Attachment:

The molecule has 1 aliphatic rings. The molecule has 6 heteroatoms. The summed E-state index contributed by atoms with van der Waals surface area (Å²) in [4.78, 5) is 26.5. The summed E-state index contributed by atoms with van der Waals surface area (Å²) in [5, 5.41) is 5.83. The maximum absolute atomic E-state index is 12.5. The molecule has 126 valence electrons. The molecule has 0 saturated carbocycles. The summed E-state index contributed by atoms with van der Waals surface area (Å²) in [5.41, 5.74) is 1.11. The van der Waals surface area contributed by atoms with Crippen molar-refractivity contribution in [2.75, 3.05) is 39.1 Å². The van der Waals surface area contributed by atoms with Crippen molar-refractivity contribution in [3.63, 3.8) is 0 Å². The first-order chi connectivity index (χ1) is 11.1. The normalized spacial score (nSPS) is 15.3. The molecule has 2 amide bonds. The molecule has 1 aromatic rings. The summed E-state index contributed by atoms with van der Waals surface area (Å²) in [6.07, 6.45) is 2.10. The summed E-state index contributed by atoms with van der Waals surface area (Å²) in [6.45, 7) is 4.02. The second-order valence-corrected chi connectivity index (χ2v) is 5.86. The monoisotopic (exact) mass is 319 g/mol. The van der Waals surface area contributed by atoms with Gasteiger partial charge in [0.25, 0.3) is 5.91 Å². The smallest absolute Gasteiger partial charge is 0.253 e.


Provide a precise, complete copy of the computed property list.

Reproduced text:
The molecule has 1 aliphatic rings. The molecule has 6 heteroatoms. The summed E-state index contributed by atoms with van der Waals surface area (Å²) in [4.78, 5) is 26.5. The summed E-state index contributed by atoms with van der Waals surface area (Å²) in [5, 5.41) is 5.83. The maximum absolute atomic E-state index is 12.5. The molecule has 126 valence electrons. The molecule has 0 saturated carbocycles. The summed E-state index contributed by atoms with van der Waals surface area (Å²) in [5.41, 5.74) is 1.11. The van der Waals surface area contributed by atoms with Crippen molar-refractivity contribution in [2.75, 3.05) is 39.1 Å². The van der Waals surface area contributed by atoms with Crippen molar-refractivity contribution in [3.63, 3.8) is 0 Å². The first-order chi connectivity index (χ1) is 11.1. The normalized spacial score (nSPS) is 15.3. The molecule has 2 amide bonds. The molecule has 1 aromatic rings. The summed E-state index contributed by atoms with van der Waals surface area (Å²) in [6.07, 6.45) is 2.10. The summed E-state index contributed by atoms with van der Waals surface area (Å²) in [6.45, 7) is 4.02. The second-order valence-corrected chi connectivity index (χ2v) is 5.86. The monoisotopic (exact) mass is 319 g/mol. The van der Waals surface area contributed by atoms with Gasteiger partial charge in [0.25, 0.3) is 5.91 Å². The smallest absolute Gasteiger partial charge is 0.253 e.